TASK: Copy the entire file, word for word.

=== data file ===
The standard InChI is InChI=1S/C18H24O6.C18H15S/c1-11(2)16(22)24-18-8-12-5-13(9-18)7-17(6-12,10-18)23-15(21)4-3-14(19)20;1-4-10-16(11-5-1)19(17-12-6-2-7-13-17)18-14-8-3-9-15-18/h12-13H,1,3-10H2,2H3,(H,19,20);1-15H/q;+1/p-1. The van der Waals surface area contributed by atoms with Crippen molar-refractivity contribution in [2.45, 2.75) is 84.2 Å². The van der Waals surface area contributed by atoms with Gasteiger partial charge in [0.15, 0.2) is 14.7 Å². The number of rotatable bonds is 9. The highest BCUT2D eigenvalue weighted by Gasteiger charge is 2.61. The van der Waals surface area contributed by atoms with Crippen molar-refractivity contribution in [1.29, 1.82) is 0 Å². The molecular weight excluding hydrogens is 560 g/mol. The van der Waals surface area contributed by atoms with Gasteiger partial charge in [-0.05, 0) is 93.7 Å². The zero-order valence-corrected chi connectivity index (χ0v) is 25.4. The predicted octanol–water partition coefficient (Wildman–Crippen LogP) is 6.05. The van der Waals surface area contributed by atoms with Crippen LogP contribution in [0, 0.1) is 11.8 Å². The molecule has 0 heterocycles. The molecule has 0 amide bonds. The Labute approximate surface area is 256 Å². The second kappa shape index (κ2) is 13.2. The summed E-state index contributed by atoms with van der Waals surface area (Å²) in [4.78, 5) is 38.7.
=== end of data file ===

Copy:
The standard InChI is InChI=1S/C18H24O6.C18H15S/c1-11(2)16(22)24-18-8-12-5-13(9-18)7-17(6-12,10-18)23-15(21)4-3-14(19)20;1-4-10-16(11-5-1)19(17-12-6-2-7-13-17)18-14-8-3-9-15-18/h12-13H,1,3-10H2,2H3,(H,19,20);1-15H/q;+1/p-1. The van der Waals surface area contributed by atoms with Crippen molar-refractivity contribution in [2.45, 2.75) is 84.2 Å². The van der Waals surface area contributed by atoms with Gasteiger partial charge in [0.15, 0.2) is 14.7 Å². The number of rotatable bonds is 9. The highest BCUT2D eigenvalue weighted by Gasteiger charge is 2.61. The van der Waals surface area contributed by atoms with Crippen molar-refractivity contribution in [1.29, 1.82) is 0 Å². The molecular weight excluding hydrogens is 560 g/mol. The van der Waals surface area contributed by atoms with Gasteiger partial charge in [-0.05, 0) is 93.7 Å². The zero-order valence-corrected chi connectivity index (χ0v) is 25.4. The predicted octanol–water partition coefficient (Wildman–Crippen LogP) is 6.05. The van der Waals surface area contributed by atoms with Crippen LogP contribution in [0, 0.1) is 11.8 Å². The molecule has 0 heterocycles. The molecule has 0 amide bonds. The Labute approximate surface area is 256 Å². The second kappa shape index (κ2) is 13.2. The summed E-state index contributed by atoms with van der Waals surface area (Å²) in [4.78, 5) is 38.7.